As may be clear from this post, I have some reservations about the Quality Rating and Improvement Systems states are being asked to create under Early Learning Challenge. Partly that’s because the QRIS systems themselves are just too new–and still in development in many states–for us to really know whether or how well they work to drive real improvements in quality or child learning outcomes. Partly it’s because I think the balance of emphasis between inputs and instruction in most existing QRIS leans a little too heavily on the former. But I’m also concern that QRIS systems could serve to preserve in amber a current conception of what high-quality early childhood education looks like in a way that stifles future potential innovation.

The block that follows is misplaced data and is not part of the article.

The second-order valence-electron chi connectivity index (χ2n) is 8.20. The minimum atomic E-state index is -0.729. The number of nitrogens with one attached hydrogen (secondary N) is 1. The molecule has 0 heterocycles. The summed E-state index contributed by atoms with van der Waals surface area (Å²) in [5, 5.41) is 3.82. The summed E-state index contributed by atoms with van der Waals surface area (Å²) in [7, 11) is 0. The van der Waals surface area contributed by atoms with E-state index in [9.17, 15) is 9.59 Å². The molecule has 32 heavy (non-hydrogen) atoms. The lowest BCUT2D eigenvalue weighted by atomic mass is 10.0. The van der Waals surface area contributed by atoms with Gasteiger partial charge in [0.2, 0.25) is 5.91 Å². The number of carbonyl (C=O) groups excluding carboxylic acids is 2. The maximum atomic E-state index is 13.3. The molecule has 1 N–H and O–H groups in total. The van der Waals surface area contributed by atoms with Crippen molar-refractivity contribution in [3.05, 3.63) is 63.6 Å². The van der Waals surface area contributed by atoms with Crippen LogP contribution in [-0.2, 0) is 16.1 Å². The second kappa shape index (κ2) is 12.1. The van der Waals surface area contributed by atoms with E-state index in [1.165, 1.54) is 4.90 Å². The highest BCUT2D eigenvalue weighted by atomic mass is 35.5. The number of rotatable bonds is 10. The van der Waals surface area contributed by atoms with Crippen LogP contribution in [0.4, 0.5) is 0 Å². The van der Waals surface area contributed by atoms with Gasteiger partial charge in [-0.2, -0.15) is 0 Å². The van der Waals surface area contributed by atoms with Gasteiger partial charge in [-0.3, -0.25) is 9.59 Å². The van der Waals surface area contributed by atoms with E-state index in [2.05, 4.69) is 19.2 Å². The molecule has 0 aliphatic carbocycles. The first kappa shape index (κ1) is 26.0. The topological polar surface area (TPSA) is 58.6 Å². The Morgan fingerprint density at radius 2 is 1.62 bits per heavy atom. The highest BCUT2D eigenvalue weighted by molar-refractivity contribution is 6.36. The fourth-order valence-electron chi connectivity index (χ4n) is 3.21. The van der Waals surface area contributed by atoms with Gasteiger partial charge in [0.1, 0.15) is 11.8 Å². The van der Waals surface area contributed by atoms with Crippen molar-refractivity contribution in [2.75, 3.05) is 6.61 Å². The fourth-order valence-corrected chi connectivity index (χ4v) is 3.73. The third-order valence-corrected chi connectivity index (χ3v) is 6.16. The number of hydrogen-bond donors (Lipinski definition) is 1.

Just to be clear: I think the things most QRIS currently measure–environmental quality, teacher and administrator credentials, quality of organizational management and operations–are important, things we should want for kids, and things that research suggests are linked to better outcomes, particularly in childcare. That said, I’m wary of going to far in assuming that what we think quality early childhood programs look like today is what they all have to look like always–that we might close the door to potentially productivity enhancing and disruptive innovation that could improve early learning outcomes more cost effectively or enable us to extend quality early learning experiences to more children. We shouldn’t lose sight of the fact that a large number of children and families are priced out of this system altogether (recall that the majority of families of children under 5 with working mothers pay NOTHING for childcare–meaning they’re getting it outside the regular market); it would be a shame to block disruptive innovations that enable more of these families to participate in the early care and education market to get better early learning opportunities for their kids.